NEW DELHI: Smaller airports in the country suffer security vulnerabilities, which terrorists can exploit to target aircraft taking off from them, the Bureau of Civil Aviation Security (BCAS) has warned. The bureau found that the operators of these airports were unwilling to spend adequately on security infrastructure. It has suggested that they be made to provide adequate funds through regulatory framework.
In the wake of evolving terror threats, the bureau has proposed standardised security protocols at these airports, including controlled entry and exit with the help of access cards, biometric credentials and PIN for different security areas of the airport complex. The protocol followed at all major airports includes metal detector doors and frisking.
The civil aviation security regulator has also recommended mandatory use of uniform 2D barcode tickets for passengers, with code readers installed at entry gates, and migration to the e-boarding system successfully experimented at Hyderabad airport.
On the approach road security, it has stressed minimising vulnerability by introducing under-vehicle scanning systems, improving the capabilities of Quick Reaction Teams and their proper deployment, planning setback area and placement of parking lot at a sufficiently safe distance from the terminal building.
With regard to terminal building security, the bureau has suggested measures such as intelligent structural design, installing crash rated bollards, aviation security group morchas at entry and exit points, blast-resistant trash bins and armed gate protection by ASG with bulletproof shields.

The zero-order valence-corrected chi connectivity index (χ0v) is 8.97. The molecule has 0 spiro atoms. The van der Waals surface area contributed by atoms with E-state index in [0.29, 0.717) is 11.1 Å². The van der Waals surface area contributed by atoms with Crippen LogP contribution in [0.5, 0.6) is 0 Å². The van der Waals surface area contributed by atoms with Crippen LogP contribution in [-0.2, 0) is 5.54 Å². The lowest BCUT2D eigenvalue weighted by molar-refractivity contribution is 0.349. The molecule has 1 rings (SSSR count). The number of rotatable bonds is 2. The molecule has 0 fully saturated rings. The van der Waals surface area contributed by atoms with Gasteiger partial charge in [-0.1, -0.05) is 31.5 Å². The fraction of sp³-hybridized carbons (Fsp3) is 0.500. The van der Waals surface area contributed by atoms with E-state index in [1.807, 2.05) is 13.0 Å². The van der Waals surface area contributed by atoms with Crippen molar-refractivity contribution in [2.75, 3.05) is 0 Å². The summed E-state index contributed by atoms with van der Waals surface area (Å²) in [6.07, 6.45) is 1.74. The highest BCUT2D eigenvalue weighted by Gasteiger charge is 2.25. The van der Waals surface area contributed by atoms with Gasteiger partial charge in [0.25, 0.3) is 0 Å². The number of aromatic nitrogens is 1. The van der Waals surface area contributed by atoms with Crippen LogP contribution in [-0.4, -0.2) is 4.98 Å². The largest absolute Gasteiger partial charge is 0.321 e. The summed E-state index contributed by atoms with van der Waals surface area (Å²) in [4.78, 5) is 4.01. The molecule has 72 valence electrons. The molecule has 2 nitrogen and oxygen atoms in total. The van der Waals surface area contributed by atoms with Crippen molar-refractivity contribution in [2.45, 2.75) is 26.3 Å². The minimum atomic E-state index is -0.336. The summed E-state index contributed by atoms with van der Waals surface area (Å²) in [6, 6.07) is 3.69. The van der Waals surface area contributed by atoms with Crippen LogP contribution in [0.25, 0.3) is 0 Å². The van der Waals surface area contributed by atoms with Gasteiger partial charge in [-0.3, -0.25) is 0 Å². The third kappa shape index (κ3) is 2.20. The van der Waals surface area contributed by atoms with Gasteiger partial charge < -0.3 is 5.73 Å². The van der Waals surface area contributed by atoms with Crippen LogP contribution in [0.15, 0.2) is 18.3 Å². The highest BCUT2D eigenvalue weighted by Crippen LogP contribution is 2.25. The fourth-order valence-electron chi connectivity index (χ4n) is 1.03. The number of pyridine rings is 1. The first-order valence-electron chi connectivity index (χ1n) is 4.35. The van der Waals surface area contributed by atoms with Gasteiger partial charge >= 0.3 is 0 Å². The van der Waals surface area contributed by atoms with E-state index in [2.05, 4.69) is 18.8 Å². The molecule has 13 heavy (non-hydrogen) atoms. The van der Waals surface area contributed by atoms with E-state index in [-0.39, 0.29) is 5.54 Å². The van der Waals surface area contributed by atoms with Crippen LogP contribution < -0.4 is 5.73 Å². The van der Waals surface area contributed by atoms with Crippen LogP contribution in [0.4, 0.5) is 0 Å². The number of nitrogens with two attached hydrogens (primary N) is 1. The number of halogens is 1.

The use of Chinese mobile phones without International Mobile Equipment Identity (IMEI) number in India’s neighbourhood is becoming a major concern in the security establishment in Delhi, which is now planning to take up the issue with respective governments.
The proposals from the Bureau of Civil Aviation Security (BCAS) for beefing up airport security include CCTV surveillance and use of concealed body wearable cameras by intelligence and surveillance teams for providing video feeds to command and control centre from blind spots.
“While metropolitan airports were adequately secured, there was a need to examine requirement of standardised security protocols for small airports, which constitute 95 per cent of the total number of airports in the country,” a senior Union Home Ministry official said, adding such airports are likely to increase in number in view of the regional connectivity scheme envisaged by the new civil aviation policy 2016.
Multifarious threats for airport security emanate not merely from explosives and firearms but also from non-conventional sources such as chemical, biological weapons and drones among others.
For cargo screening, BCAS has advocated creation of secured folding area and off sight air freight stations.
With the last threat assessment of airports done in 2014, DG BCAS recommended a fresh threat assessment, on the methodology prescribed by International Civil Aviation Organisation.
It has suggested the establishment of a national level command and control centre with clear standard operating procedures for situation management, development of contingency plans, raising of state industrial security force and deployment of an ASG by CISF.